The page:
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Promotion Premonition

Can Pombo Be Beat?

Ordinarily, a committee chairmanship is a wonderful feather in a Congressman’s cap, a sign of growing clout on Capitol Hill and an increased ability to deliver for the folks back home. It is also usually a harbinger of electoral invincibility.

When Rep. Richard Pombo (R-Calif.) became chairman of the Resources Committee at the start of the 108th Congress, at the tender age of 41, he had no reason to believe that the new job wouldn’t be a feather in his own signature cowboy hat.

Pombo is, after all, perfectly situated to come to the aid of the agricultural interests that dominate his district in California’s Central Valley. As chairman of the committee whose portfolio includes the energy industry, agribusiness and recreation, the former rancher is also certain to become a more potent fundraiser than ever before. Logic also dictates that he should become even more politically secure, after taking between 48 percent and 62 percent of the vote in his six successful campaigns.

But Democrats and the environmentalists with whom Pombo has tussled so frequently have other ideas. They argue that his new high-profile position will further highlight his views on the environment — which they characterize as extreme — and make him easier to challenge in future elections.

“He has a much bigger bullhorn, so the things he says, people will pay much more attention to,” said Scott Stoermer, communications director for the League of Conservation Voters.

Republicans scoff at the idea. And at this early stage of the cycle, not even Pombo’s most bitter foes are suggesting that the GOP-leaning district is about to fall into the competitive category just yet.

But one national Democratic operative called the district “one we’re going to watch.” And a California Democratic strategist envisions a four-year plan, in which a top-tier Democratic challenger holds Pombo to 52 percent or 54 percent of the vote in 2004, softening him up for defeat in 2006.

Just who that top-flight challenger might be remains a mystery. Democrats thought they had a good one last cycle in Elaine Dugger Shaw, a politically moderate lawyer and public school activist who came from the outer edges of the suburban East Bay, which had been added to the 11th district after redistricting.

Despite spending more than $316,000 of her own money and more than $595,000 overall, and despite competing in territory that was almost 40 percent new to Pombo and considered hospitable to moderates, Shaw lost by 20 points. Pombo spent close to $1.1 million on his victory.

Still, Shaw said she believes Pombo is beatable, and is considering running again.

“I do believe it makes him more vulnerable,” she said of Pombo’s chairmanship. “It will galvanize the environmental movement.”

Pombo is a leading Congressional critic of the Endangered Species Act. He has mocked many environmental regulations. And he went to the Supreme Court — unsuccessfully — to declare the Environmental Protection Agency’s American Heritage Rivers watershed protection program unconstitutional.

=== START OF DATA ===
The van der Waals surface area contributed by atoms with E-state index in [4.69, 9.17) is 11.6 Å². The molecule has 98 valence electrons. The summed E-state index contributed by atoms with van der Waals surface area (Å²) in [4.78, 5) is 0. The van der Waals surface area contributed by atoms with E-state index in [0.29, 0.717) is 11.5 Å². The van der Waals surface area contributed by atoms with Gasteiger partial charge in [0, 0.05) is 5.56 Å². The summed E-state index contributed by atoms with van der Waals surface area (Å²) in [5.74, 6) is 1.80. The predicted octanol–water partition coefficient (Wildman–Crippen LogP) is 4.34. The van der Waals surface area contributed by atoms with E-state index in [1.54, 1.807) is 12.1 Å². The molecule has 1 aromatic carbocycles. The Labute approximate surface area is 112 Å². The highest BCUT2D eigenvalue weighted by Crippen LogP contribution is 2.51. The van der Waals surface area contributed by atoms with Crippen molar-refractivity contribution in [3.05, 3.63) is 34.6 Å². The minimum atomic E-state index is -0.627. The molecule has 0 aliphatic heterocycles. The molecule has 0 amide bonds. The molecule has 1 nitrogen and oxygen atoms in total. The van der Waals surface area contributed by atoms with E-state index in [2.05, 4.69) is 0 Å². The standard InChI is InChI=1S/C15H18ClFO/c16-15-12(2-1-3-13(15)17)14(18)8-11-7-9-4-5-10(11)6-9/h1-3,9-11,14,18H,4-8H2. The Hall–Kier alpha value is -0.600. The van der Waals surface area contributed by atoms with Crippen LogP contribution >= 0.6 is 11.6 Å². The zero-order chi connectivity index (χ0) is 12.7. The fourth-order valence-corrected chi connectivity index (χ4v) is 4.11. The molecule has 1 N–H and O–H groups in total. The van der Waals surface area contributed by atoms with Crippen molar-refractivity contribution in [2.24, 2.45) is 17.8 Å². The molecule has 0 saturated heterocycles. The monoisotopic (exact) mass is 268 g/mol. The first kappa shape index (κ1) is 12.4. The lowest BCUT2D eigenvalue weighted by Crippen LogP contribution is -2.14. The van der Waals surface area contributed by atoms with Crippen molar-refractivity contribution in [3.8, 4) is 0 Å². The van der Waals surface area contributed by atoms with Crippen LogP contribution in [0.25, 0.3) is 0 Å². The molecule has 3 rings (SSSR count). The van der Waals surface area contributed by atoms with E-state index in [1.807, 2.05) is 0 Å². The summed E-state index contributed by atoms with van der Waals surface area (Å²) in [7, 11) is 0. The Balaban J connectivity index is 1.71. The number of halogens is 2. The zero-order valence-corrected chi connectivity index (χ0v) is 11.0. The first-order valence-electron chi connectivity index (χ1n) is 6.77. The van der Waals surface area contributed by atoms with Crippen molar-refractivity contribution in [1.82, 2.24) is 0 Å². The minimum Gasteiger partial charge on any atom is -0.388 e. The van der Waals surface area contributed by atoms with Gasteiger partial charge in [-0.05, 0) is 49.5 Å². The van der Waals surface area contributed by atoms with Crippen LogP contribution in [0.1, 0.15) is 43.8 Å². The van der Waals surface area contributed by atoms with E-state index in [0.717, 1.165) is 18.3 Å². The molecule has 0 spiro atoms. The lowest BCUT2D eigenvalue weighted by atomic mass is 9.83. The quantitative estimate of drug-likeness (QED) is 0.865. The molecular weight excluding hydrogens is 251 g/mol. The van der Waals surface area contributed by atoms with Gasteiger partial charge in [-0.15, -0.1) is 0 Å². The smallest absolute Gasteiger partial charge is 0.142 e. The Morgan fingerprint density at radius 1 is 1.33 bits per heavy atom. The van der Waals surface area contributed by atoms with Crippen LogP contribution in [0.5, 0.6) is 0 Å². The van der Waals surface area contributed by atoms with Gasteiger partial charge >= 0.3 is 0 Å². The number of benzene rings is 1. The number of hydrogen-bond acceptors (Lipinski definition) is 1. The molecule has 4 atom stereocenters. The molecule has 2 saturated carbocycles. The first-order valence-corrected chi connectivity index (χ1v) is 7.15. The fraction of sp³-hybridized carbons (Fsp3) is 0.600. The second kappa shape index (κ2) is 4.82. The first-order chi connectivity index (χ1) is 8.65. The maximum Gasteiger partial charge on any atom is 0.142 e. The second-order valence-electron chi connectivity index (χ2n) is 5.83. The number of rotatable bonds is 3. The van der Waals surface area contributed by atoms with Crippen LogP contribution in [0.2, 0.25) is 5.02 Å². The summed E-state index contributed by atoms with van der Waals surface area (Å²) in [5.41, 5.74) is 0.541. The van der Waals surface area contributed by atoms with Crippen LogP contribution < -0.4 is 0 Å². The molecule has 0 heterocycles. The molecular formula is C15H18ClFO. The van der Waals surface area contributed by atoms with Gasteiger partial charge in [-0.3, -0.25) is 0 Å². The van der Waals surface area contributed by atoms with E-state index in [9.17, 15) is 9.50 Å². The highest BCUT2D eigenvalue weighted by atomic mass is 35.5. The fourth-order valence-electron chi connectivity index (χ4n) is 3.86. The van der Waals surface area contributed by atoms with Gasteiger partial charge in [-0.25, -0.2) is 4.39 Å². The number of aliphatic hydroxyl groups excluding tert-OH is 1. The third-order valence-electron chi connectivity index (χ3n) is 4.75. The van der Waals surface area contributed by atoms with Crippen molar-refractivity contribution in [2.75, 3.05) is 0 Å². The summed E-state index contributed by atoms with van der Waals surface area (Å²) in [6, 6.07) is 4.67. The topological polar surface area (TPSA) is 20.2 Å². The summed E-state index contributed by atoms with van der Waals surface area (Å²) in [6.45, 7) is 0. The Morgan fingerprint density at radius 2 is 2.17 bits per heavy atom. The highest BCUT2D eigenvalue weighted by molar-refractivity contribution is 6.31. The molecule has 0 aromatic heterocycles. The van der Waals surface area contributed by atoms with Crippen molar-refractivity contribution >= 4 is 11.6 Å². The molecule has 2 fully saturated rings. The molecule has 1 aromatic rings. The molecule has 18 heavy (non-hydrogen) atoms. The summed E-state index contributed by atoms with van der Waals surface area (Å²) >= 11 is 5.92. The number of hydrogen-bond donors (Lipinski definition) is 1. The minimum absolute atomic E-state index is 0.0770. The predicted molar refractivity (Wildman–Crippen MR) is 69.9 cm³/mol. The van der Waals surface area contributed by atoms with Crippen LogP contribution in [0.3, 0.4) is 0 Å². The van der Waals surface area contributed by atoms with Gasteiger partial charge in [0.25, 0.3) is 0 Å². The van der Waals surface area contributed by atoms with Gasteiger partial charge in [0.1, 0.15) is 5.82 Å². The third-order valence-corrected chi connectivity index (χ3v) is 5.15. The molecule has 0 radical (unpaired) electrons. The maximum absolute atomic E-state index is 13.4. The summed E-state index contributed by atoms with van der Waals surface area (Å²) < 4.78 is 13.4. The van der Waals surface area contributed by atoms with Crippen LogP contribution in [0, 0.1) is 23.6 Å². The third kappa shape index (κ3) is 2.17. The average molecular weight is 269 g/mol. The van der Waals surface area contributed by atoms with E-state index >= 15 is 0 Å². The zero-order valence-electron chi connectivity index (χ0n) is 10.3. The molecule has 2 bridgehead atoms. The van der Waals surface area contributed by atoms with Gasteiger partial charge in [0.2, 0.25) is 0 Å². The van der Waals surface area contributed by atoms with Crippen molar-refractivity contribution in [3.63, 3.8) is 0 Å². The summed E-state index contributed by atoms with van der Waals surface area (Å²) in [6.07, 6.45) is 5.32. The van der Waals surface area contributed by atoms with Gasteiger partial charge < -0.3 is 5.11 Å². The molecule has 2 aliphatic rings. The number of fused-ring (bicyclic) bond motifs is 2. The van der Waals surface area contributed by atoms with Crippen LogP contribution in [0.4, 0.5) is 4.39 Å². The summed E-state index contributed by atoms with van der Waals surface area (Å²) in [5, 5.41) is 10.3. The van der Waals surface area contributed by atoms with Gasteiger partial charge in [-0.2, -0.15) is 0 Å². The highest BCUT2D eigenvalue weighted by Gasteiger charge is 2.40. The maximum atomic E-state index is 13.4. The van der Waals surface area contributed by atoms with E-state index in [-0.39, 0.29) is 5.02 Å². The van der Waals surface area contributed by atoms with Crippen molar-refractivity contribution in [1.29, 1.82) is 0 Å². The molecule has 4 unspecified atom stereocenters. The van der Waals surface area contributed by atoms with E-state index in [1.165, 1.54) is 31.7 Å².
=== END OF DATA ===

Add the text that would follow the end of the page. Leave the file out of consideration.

It is those types of actions, Pombo’s critics hope, that will eventually get him in trouble, especially with swing voters in his district, who are bountiful. The newly drawn district would have given President Bush an 8-point victory over Al Gore in 2000, and Republicans hold a 46 percent to 39 percent edge in voter registration.

“Pombo is even more extreme than most Republicans,” Stoermer said. “The folks in the middle who will matter most in that district will really be turned off.”

Still, no great moderate uprising has been evident in the 11th district, despite Democrats’ high hopes in the past decade of taking back turf that was once represented by House Democratic Whips Tony Coelho and John McFall.

Doug Heye, a spokesman for Pombo, said that contrary to his critics’ conclusions, the Congressman sees his chairmanship as a chance to moderate his image, to forge consensus on an array of controversial environmental measures.

“There are too many areas of agreement for us to get bogged down in partisan squabbles,” Pombo said last month when he was named Resources chairman.

Pombo’s defenders point to his appointment of Rep. Wayne Gilchrest (R-Md.), who is lauded by environmentalists for his record on clean water issues, as chairman of the subcommittee on fisheries conservation, wildlife and oceans, as a sign of Pombo’s flexibility.

“I don’t know what they’re talking about,” Heye said of the argument that his boss is now more vulnerable.

Heye accused environmental groups of reflexively opposing Pombo’s environmental initiatives — like his bill last year to ban the use of the gasoline additive MBTE — because it hurts their fundraising efforts to cooperate with him.

And while critics accuse Pombo of paying too much attention to the rural interests in the Valley portion of his district at the expense of the East Bay suburbanites, Pombo has previously served on the Transportation and Infrastructure Committee, where he could attend to issues like traffic congestion that are near and dear to suburban voters’ hearts.

“Electorally,” Heye said of his boss, “he’s feeling pretty comfortable.”